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reply to post by predator0187
 



Snow and ice
On February 18, 1979, snow fell in several places in southern Algeria, including a half-hour snowstorm that stopped traffic in Ghardaïa, and was reported as being "for the first time in living memory".[22] The snow was gone within hours.[23] Several Saharan mountain ranges, however, receive snow on a more regular basis. Although relative humidity is low in the arid environment, the absolute humidity is sufficiently high for moisture to condense when driven up a mountain range. In winter, temperatures drop low enough on the Tahat summit to cause snow on average every three years; the Tibesti Mountains receive snow on peaks over 2,500 meters (8,200 ft) once every seven years on average.[24][25]


Sahara Desert

That can give us a bit of perspective, but not really since the video doesn't indicate what part this occurred in. I suppose now that the wikipedia article should be updated if this is not an ordinary occurence.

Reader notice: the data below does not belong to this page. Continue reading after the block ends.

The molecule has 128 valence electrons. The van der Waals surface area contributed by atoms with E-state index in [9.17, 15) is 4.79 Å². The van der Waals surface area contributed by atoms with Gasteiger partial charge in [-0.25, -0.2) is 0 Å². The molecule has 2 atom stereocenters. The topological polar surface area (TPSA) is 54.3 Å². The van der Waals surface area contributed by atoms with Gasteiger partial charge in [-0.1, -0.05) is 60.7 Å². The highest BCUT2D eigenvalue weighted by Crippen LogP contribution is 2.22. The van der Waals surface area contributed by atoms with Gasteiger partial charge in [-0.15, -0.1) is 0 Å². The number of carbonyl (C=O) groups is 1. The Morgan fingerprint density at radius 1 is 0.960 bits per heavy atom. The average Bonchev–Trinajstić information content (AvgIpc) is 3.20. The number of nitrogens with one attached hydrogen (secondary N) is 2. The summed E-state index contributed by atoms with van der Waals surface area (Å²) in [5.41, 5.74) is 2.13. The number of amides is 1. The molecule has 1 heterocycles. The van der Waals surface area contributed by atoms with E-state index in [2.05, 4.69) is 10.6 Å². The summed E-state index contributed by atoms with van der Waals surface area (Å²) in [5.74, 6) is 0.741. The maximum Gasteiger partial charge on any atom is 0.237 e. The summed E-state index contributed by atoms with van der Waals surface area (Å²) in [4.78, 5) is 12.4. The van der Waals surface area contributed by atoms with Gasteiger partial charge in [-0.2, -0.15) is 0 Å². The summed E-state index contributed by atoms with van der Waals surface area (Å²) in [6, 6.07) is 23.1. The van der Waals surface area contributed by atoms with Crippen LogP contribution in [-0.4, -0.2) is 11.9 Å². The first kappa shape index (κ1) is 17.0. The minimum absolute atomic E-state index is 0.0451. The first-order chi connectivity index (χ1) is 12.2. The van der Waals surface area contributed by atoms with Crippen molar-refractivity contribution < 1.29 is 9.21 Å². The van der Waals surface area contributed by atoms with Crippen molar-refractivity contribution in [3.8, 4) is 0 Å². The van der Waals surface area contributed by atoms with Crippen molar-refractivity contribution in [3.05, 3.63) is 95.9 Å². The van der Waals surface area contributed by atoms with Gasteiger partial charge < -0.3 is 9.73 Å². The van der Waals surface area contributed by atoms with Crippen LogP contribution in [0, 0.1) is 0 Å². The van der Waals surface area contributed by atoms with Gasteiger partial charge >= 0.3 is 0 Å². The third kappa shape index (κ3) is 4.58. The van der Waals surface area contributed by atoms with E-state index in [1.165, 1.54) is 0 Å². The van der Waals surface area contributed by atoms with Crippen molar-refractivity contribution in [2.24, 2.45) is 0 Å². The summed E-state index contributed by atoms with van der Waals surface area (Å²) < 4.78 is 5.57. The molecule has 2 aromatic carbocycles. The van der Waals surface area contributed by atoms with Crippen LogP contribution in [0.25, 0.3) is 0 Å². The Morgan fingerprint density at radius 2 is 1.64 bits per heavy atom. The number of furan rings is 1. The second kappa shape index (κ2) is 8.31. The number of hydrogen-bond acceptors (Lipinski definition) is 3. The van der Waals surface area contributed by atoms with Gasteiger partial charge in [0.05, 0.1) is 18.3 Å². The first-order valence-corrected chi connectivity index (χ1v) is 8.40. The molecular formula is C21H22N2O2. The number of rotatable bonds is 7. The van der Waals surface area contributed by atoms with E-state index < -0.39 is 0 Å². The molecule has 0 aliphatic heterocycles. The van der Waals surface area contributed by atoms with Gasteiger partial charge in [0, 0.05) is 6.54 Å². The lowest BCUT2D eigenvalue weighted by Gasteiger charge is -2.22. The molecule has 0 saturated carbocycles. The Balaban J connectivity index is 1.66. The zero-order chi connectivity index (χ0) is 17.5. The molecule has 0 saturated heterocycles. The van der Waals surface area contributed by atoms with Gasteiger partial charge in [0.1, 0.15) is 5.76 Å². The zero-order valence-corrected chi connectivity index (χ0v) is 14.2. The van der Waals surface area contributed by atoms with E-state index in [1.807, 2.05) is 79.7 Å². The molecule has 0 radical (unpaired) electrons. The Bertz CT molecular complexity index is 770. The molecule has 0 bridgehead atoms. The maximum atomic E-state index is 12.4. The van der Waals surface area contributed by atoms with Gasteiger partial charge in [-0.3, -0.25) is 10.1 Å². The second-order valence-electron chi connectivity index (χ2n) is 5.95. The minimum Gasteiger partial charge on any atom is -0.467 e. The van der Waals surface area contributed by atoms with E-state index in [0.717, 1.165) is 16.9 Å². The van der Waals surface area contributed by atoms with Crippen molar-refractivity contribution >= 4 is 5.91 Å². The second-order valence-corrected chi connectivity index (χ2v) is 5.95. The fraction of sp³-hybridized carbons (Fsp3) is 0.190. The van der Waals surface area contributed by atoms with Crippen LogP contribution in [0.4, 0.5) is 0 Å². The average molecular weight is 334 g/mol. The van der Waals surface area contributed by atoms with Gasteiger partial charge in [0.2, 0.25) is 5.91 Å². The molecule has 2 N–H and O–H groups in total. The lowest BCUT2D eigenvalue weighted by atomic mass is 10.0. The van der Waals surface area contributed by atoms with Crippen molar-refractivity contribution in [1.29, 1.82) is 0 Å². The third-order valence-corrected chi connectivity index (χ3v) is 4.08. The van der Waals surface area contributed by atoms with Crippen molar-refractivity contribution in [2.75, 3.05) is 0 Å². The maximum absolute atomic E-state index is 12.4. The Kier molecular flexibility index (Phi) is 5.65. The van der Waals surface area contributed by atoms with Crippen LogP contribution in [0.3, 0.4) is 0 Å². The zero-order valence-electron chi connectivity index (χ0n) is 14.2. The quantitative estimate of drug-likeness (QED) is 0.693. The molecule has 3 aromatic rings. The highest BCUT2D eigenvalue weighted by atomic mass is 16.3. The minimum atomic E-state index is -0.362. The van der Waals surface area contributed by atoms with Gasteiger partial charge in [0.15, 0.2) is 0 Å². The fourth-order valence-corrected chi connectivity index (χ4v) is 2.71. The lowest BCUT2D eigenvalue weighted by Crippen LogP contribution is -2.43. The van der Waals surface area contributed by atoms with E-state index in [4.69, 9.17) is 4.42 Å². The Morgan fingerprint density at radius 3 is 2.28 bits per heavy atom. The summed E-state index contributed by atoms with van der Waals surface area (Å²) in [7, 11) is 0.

posted on Jun, 30 2012 @ 11:14 AM
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I think we're heading for a new ice-age and the government is trying to cover it up with 'global-warming' and 'climate change'. Think about it, most of Antarctica is cooling down, Britain just had two record snowfall winters in a row.
A chase of global cooling has happened every 10,000 years in earth's history. The last time this happened was the 'ice-age' over 10,000 years ago.



posted on Jun, 30 2012 @ 12:55 PM
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Originally posted by notcanny
I think we're heading for a new ice-age and the government is trying to cover it up with 'global-warming' and 'climate change'. Think about it, most of Antarctica is cooling down, Britain just had two record snowfall winters in a row.
A chase of global cooling has happened every 10,000 years in earth's history. The last time this happened was the 'ice-age' over 10,000 years ago.



climate change will turn parts of the world much colder than they ever have been while other parts will be hotter. so yes, there will be a mini ice age. that's been the scientists position all along. it just won't cover the entire earth. also, the video in the OP was from january. since bumping this thread that isn't recent i just thought i'd mention that.